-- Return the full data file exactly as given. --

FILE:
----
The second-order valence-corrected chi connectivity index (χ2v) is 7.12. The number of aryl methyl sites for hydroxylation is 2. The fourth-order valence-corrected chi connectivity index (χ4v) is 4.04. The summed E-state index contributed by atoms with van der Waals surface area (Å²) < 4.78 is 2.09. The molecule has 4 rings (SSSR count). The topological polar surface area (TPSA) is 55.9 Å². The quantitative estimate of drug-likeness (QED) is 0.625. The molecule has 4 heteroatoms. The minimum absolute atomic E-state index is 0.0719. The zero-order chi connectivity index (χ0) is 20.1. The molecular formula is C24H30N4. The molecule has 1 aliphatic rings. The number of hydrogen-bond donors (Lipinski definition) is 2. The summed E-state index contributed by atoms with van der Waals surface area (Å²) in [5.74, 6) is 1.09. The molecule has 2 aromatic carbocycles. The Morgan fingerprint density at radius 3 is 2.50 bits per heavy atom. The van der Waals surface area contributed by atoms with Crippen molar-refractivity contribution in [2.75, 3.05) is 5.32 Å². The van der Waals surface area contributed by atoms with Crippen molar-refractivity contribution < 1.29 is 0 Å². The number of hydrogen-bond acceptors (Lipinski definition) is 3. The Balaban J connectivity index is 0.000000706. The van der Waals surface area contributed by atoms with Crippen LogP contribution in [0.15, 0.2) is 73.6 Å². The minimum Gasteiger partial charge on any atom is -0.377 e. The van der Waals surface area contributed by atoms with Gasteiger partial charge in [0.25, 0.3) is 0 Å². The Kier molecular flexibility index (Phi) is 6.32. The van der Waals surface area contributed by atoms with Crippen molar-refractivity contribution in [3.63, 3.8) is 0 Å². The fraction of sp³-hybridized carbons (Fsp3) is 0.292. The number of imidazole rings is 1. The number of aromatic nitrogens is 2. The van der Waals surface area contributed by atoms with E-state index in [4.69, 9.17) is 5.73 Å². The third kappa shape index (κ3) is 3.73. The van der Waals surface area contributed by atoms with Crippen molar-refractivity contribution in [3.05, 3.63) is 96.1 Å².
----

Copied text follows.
The second-order valence-corrected chi connectivity index (χ2v) is 7.12. The number of aryl methyl sites for hydroxylation is 2. The fourth-order valence-corrected chi connectivity index (χ4v) is 4.04. The summed E-state index contributed by atoms with van der Waals surface area (Å²) < 4.78 is 2.09. The molecule has 4 rings (SSSR count). The topological polar surface area (TPSA) is 55.9 Å². The quantitative estimate of drug-likeness (QED) is 0.625. The molecule has 4 heteroatoms. The minimum absolute atomic E-state index is 0.0719. The zero-order chi connectivity index (χ0) is 20.1. The molecular formula is C24H30N4. The molecule has 1 aliphatic rings. The number of hydrogen-bond donors (Lipinski definition) is 2. The summed E-state index contributed by atoms with van der Waals surface area (Å²) in [5.74, 6) is 1.09. The molecule has 2 aromatic carbocycles. The Morgan fingerprint density at radius 3 is 2.50 bits per heavy atom. The van der Waals surface area contributed by atoms with Crippen molar-refractivity contribution in [2.75, 3.05) is 5.32 Å². The van der Waals surface area contributed by atoms with Crippen molar-refractivity contribution < 1.29 is 0 Å². The number of hydrogen-bond acceptors (Lipinski definition) is 3. The Balaban J connectivity index is 0.000000706. The van der Waals surface area contributed by atoms with Crippen LogP contribution in [0.15, 0.2) is 73.6 Å². The minimum Gasteiger partial charge on any atom is -0.377 e. The van der Waals surface area contributed by atoms with Gasteiger partial charge in [0.25, 0.3) is 0 Å². The Kier molecular flexibility index (Phi) is 6.32. The van der Waals surface area contributed by atoms with Crippen molar-refractivity contribution in [3.63, 3.8) is 0 Å². The fraction of sp³-hybridized carbons (Fsp3) is 0.292. The number of imidazole rings is 1. The number of aromatic nitrogens is 2. The van der Waals surface area contributed by atoms with E-state index in [4.69, 9.17) is 5.73 Å². The third kappa shape index (κ3) is 3.73. The van der Waals surface area contributed by atoms with Crippen molar-refractivity contribution in [3.05, 3.63) is 96.1 Å².